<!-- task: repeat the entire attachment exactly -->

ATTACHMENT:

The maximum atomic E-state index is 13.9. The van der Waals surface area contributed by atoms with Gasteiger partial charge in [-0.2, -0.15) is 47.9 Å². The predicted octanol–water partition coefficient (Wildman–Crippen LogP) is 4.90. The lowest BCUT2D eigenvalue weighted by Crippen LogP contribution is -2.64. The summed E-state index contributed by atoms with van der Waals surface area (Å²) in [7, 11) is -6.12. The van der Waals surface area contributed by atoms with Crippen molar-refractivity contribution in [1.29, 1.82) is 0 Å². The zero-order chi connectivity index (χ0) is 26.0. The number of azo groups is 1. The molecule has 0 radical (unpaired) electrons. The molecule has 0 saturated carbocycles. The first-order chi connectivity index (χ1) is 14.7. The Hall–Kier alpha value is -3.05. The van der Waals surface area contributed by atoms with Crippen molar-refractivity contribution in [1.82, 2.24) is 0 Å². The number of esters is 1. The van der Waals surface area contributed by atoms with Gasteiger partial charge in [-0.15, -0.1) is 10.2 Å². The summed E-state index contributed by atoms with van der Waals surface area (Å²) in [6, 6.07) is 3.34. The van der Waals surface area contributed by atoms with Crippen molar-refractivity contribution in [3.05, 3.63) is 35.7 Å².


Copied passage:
The maximum atomic E-state index is 13.9. The van der Waals surface area contributed by atoms with Gasteiger partial charge in [-0.2, -0.15) is 47.9 Å². The predicted octanol–water partition coefficient (Wildman–Crippen LogP) is 4.90. The lowest BCUT2D eigenvalue weighted by Crippen LogP contribution is -2.64. The summed E-state index contributed by atoms with van der Waals surface area (Å²) in [7, 11) is -6.12. The van der Waals surface area contributed by atoms with Crippen molar-refractivity contribution in [1.29, 1.82) is 0 Å². The zero-order chi connectivity index (χ0) is 26.0. The number of azo groups is 1. The molecule has 0 radical (unpaired) electrons. The molecule has 0 saturated carbocycles. The first-order chi connectivity index (χ1) is 14.7. The Hall–Kier alpha value is -3.05. The van der Waals surface area contributed by atoms with Crippen molar-refractivity contribution in [1.82, 2.24) is 0 Å². The number of esters is 1. The van der Waals surface area contributed by atoms with Gasteiger partial charge in [-0.15, -0.1) is 10.2 Å². The summed E-state index contributed by atoms with van der Waals surface area (Å²) in [6, 6.07) is 3.34. The van der Waals surface area contributed by atoms with Crippen molar-refractivity contribution in [3.05, 3.63) is 35.7 Å².